How to Approach People in Distress

May 8, 2017

HelpingI recall going through one particularly challenging time in my life. Realizing I could no longer manage this fight on my own, I found the courage to reach out to a good friend. I provided him with a glimpse of my painful reality and then waited for his response. His eyes darted back and forth, his hand patted me on the right shoulder three times, and he quickly said, “You are a good guy Al, you will figure it out.” Then he ran like the wind, appearing as though he couldn’t wait to escape his discomfort.
Clearly, my pain made him uncomfortable and he was not sure how to respond. I firmly believe that nobody needs to be fixed, but the value of been seen and heard is immeasurable. Men in particular often have a desire to fix things when they believe that something requires attention. Personally, I don’t measure up to this stereotype. I know that cars have four tires and that is about the extent of my knowledge. However, I still feel that innate need to fix situations around me. My good wife will often tell me, “Al, I don’t need you to fix me, I just need you to listen.”
When we see someone in pain, we can simply approach them and say something such as, “I’m not trying to be nosy, but I just wanted to let you know that I’m concerned. If you ever need to talk, I’m here to listen.”
We all want to be seen and we all want to be heard. This simple statement above says, “I see you and I acknowledge your pain.” Secondly, your invitation to listen provides them with the potential to feel heard.
The individual may not accept your invitation immediately, but they may walk through your door days or even months later. If they do take this step, it is essential that you drop what you are doing and actively listen. Recognize that this individual just took a courageous step forward, and failure to acknowledge their courage could cause them to take two steps backwards.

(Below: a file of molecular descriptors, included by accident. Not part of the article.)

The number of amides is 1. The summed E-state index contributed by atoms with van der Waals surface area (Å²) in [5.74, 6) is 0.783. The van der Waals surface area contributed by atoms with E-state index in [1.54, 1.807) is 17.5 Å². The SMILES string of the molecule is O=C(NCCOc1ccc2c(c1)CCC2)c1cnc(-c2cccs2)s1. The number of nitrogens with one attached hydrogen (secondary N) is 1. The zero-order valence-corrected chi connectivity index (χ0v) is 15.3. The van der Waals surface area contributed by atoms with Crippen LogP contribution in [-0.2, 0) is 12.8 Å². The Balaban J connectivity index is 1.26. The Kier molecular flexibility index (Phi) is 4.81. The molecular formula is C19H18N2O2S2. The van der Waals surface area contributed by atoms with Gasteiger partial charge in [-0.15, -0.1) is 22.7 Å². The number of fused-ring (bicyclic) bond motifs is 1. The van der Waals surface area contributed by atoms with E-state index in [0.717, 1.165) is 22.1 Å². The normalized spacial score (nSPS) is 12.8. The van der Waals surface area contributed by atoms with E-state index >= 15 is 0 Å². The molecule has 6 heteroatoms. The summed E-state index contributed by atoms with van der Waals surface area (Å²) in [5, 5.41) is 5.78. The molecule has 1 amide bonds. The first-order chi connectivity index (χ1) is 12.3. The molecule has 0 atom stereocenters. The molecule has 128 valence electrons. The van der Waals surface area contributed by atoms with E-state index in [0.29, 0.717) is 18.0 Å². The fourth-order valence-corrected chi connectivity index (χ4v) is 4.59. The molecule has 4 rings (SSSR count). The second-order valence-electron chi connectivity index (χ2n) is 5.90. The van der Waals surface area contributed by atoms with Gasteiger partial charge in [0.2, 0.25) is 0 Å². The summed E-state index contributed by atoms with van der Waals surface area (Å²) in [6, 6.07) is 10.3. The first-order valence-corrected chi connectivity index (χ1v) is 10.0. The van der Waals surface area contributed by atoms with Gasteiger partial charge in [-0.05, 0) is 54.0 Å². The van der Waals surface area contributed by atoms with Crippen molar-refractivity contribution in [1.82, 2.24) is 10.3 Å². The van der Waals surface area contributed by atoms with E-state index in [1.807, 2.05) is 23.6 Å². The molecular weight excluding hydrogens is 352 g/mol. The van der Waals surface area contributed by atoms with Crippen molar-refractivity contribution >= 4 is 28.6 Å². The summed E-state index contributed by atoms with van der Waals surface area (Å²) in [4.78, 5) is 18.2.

I am convinced that everyone wants to express their pain, but many simply do not know how to do this. In a last effort to keep their wall of defenses up, I have had clients say, “You can’t possibly understand what I have gone through!”
If we respond by saying, “Oh yes I can. I went through abuse, mental illness, divorce, etc.”, we are moving in the wrong direction. This is not about us, it’s about them. Their last piece of the wall falls when we respond with four simple words: “Help me to understand.”
Just like that, you will see the person let their guard down, and the words will spill out. The moment that they are able to release some of their darkness, healing will begin. From that point forward, all that you need to do is listen.
The problem is that the act of listening is often easier said than done. Countless individuals lack the skill to listen. I mean really listen. As a child, I sat in countless classrooms and studied subjects such as math, science and history. However, schools never offered a class on listening.
Our biggest challenge is that we often do not listen to understand, but rather to respond. For example, perhaps an individual just shared with you that their loved one was recently diagnosed with cancer. Rather than listening, you cut them off and begin to tell them how your mom also had cancer. While your intentions might be great, again remember that this is not about you, but rather them.
Think about some of your recent conversations. How much of the time was spent with you talking? How much of the time was spent with you listening?
Listening is a skill, and when there is motivation to listen, it can certainly be taught. In the workplace, small gestures have the ability to influence the overall environment of the workplace. More importantly, you have the ability to change someone’s life.
* The above is an excerpt from Goodbye Stress. Hello Life!

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